Wednesday, December 25, 2013

The Thread of Life

Giving weaves our threads into a tapestry

This year’s carol was one I started last year but couldn’t finish. I awoke Christmas morning of 2012 to a lump of unimaginable coal: the news that my time with my younger two children would be severely limited for a while. At first, I thought a week, maybe two. Then weeks stretched into months. Finally, almost a year later, I got the best present imaginable: reunification of my family. As I write these words, I hear merry voices laughing upstairs, playing the new Toy Story version of Disney Infinity that some guy in a red suit left under our tree this morning.

Back to the carol. (And apologies for how soft it is! Since I only do this once a year and technology changes so quickly, every year is another crash course in Video Production 101).

It's the latest entry in a decade-plus string of annual musical essays. I feel a kinship to Christina Rossetti, the Victorian poet whose lyrics explore the relationship between human and divine.  The lyrics are taken from Rossetti's three-sonnet sequence “The Thread of Life,” published in 1895, a year after her death. That title surely alludes to the classical Moirae, the three fates who spin, measure, and cut the thread that controls us. Yet Rossetti asserts that she herself controls her destiny: myself is that one only thing/I hold to use or waste, to keep or give.” And as she does in her more famous poem, “In the bleak midwinter,” (a famous carol which I have also set to my own tune), she decides in "The Thread of Life" to give herself (as king) to her King.

The poem is also about solitude, the infinitesimal and infinite space that separates self from other. As I was working out the carol's dissonant harmonies this morning, I heard Adam Frank’s thought-provoking commentary “The Christmas Now: How to Be The Center of the Universe,”  Frank's words struck me with awe:
The simple physical fact that nothing can travel faster than the speed of light means all of us — every man, woman and child — share the same predicament. We are all profoundly separated and yet deeply connected at the same time.” 
I think this is exactly the point Rossetti was trying to make in her poem more than 100 years ago, before we knew anything about the speed of light. And I’ve used the dissonance of major seconds to convey that all-too-human predicament, as well as postponing the longed-for resolution to the chord until the very end. The piece starts in E minor and ends, at last, in G major. Because you know what? That’s pretty much how I felt about this past year. (E minor is a nice key to be from; G major is a nice key to be in).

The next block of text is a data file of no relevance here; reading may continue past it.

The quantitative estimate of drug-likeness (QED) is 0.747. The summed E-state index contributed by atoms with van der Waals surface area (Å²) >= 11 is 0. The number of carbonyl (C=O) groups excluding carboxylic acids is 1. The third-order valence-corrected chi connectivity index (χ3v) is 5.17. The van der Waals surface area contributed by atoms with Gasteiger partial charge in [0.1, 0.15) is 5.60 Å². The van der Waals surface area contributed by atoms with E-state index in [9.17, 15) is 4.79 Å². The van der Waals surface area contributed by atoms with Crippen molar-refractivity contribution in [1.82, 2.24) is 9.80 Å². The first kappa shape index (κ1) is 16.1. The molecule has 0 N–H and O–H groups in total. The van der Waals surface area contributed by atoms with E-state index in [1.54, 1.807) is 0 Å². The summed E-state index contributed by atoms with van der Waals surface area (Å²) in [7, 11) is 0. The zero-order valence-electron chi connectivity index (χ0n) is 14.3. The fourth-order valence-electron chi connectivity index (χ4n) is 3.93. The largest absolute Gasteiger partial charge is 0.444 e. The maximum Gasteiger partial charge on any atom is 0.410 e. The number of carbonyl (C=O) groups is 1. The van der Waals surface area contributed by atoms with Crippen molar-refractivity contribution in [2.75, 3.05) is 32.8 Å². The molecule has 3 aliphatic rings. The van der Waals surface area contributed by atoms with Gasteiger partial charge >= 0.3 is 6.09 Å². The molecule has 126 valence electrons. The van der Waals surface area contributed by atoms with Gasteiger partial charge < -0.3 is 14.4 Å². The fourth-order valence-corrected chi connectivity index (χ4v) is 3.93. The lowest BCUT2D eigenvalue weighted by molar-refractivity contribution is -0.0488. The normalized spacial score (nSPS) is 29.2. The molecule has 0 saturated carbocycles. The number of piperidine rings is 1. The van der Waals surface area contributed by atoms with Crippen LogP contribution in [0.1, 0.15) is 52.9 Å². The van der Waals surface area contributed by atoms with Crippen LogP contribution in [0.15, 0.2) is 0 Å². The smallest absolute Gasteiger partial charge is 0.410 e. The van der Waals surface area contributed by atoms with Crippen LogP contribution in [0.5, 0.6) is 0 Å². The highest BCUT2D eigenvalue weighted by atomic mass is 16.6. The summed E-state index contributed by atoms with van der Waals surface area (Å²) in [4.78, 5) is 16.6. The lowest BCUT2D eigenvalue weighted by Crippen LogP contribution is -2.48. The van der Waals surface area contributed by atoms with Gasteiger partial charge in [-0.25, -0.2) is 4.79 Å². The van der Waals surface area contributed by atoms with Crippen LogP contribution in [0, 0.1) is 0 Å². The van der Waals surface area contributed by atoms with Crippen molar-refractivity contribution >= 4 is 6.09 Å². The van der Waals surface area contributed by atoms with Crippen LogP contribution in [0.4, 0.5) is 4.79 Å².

So how can we express our connection to each other? How can we overcome the aloofness that necessarily characterizes the human condition? Well, for starters, on Christmas Day, we can give.

Scads of studies show that giving and gratitude are the secrets to happiness. We saw that joy this season with #TipsforJesus. One study found that even children as young as two years old feel happier when they give treats to others. 

What are you giving this year? As 2013 draws to a close, I urge each of you to consider what you value most, then give something right now--money, time, love. I plan to donate to  to support research and treatment for children who have mental illness. I also support the anti-stigma organization Bring Change 2 Mind  because when I felt truly alone last year, this organization helped me to find my voice. And I'm supporting Clarity Child Guidance Center because they represent real hope for children and families struggling with mental illness. Of course, I donated to NPR because it makes me feel smarter. And finally, I'm giving time to TeachIdaho, an organization that helps teachers to create communities of learners.

Though we are all individual threads of life, the tapestry we weave with others as we give is what creates meaning and purpose from solitude. Wishing you the joy of giving this Christmas season! 

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